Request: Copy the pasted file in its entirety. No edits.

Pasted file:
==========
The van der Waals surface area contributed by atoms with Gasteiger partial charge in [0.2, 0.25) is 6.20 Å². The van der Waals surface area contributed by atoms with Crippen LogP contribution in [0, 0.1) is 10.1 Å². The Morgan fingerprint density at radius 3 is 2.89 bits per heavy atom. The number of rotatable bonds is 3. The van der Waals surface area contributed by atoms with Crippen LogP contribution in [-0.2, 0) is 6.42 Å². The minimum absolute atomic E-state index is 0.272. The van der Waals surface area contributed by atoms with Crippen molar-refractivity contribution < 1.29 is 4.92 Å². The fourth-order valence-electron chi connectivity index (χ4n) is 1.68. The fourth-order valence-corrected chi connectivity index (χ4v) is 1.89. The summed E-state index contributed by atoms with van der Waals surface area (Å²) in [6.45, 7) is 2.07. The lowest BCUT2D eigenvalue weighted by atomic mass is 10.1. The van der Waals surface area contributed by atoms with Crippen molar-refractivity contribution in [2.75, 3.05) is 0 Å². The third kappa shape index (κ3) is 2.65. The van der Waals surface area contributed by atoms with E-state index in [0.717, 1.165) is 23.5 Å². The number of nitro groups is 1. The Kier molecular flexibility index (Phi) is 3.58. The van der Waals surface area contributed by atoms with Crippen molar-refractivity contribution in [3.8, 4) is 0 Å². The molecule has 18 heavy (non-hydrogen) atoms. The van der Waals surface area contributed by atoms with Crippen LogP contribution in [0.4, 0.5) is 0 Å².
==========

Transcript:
The van der Waals surface area contributed by atoms with Gasteiger partial charge in [0.2, 0.25) is 6.20 Å². The van der Waals surface area contributed by atoms with Crippen LogP contribution in [0, 0.1) is 10.1 Å². The Morgan fingerprint density at radius 3 is 2.89 bits per heavy atom. The number of rotatable bonds is 3. The van der Waals surface area contributed by atoms with Crippen LogP contribution in [-0.2, 0) is 6.42 Å². The minimum absolute atomic E-state index is 0.272. The van der Waals surface area contributed by atoms with Crippen molar-refractivity contribution < 1.29 is 4.92 Å². The fourth-order valence-electron chi connectivity index (χ4n) is 1.68. The fourth-order valence-corrected chi connectivity index (χ4v) is 1.89. The summed E-state index contributed by atoms with van der Waals surface area (Å²) in [6.45, 7) is 2.07. The lowest BCUT2D eigenvalue weighted by atomic mass is 10.1. The van der Waals surface area contributed by atoms with Crippen molar-refractivity contribution in [2.75, 3.05) is 0 Å². The third kappa shape index (κ3) is 2.65. The van der Waals surface area contributed by atoms with E-state index in [0.717, 1.165) is 23.5 Å². The number of nitro groups is 1. The Kier molecular flexibility index (Phi) is 3.58. The van der Waals surface area contributed by atoms with Crippen molar-refractivity contribution in [3.8, 4) is 0 Å². The molecule has 18 heavy (non-hydrogen) atoms. The van der Waals surface area contributed by atoms with Crippen LogP contribution in [0.4, 0.5) is 0 Å².